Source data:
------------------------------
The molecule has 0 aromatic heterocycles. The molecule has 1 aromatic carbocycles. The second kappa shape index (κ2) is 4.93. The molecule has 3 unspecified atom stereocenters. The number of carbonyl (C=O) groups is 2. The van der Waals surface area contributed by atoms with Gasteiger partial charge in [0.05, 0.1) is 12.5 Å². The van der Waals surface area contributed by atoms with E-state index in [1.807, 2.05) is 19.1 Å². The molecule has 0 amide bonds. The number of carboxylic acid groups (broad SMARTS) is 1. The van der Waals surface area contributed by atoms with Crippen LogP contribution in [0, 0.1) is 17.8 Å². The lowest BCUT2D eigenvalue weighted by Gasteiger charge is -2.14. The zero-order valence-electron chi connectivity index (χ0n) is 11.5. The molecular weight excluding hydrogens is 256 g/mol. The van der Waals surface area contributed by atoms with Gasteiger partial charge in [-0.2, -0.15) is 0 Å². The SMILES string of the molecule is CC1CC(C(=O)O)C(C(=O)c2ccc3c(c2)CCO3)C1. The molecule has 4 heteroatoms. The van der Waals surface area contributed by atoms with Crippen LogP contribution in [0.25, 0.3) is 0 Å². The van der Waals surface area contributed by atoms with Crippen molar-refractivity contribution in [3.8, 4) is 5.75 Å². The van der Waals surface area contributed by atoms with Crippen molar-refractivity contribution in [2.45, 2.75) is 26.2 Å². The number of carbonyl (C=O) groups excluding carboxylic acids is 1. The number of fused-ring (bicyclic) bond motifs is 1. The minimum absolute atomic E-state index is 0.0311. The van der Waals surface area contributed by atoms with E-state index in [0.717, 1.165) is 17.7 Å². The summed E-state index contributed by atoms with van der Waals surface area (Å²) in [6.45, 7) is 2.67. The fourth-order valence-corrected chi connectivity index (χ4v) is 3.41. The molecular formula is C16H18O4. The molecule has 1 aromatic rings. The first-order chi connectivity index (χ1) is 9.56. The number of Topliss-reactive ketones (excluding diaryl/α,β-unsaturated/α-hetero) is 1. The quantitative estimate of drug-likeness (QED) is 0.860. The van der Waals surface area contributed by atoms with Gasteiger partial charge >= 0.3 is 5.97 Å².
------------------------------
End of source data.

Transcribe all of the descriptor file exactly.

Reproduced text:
The molecule has 0 aromatic heterocycles. The molecule has 1 aromatic carbocycles. The second kappa shape index (κ2) is 4.93. The molecule has 3 unspecified atom stereocenters. The number of carbonyl (C=O) groups is 2. The van der Waals surface area contributed by atoms with Gasteiger partial charge in [0.05, 0.1) is 12.5 Å². The van der Waals surface area contributed by atoms with E-state index in [1.807, 2.05) is 19.1 Å². The molecule has 0 amide bonds. The number of carboxylic acid groups (broad SMARTS) is 1. The van der Waals surface area contributed by atoms with Crippen LogP contribution in [0, 0.1) is 17.8 Å². The lowest BCUT2D eigenvalue weighted by Gasteiger charge is -2.14. The zero-order valence-electron chi connectivity index (χ0n) is 11.5. The molecular weight excluding hydrogens is 256 g/mol. The van der Waals surface area contributed by atoms with Gasteiger partial charge in [-0.2, -0.15) is 0 Å². The SMILES string of the molecule is CC1CC(C(=O)O)C(C(=O)c2ccc3c(c2)CCO3)C1. The molecule has 4 heteroatoms. The van der Waals surface area contributed by atoms with Crippen LogP contribution in [0.25, 0.3) is 0 Å². The van der Waals surface area contributed by atoms with Crippen molar-refractivity contribution in [3.8, 4) is 5.75 Å². The van der Waals surface area contributed by atoms with Crippen molar-refractivity contribution in [2.45, 2.75) is 26.2 Å². The number of carbonyl (C=O) groups excluding carboxylic acids is 1. The number of fused-ring (bicyclic) bond motifs is 1. The minimum absolute atomic E-state index is 0.0311. The van der Waals surface area contributed by atoms with E-state index in [0.717, 1.165) is 17.7 Å². The summed E-state index contributed by atoms with van der Waals surface area (Å²) in [6.45, 7) is 2.67. The fourth-order valence-corrected chi connectivity index (χ4v) is 3.41. The molecular formula is C16H18O4. The molecule has 1 aromatic rings. The first-order chi connectivity index (χ1) is 9.56. The number of Topliss-reactive ketones (excluding diaryl/α,β-unsaturated/α-hetero) is 1. The quantitative estimate of drug-likeness (QED) is 0.860. The van der Waals surface area contributed by atoms with Gasteiger partial charge >= 0.3 is 5.97 Å².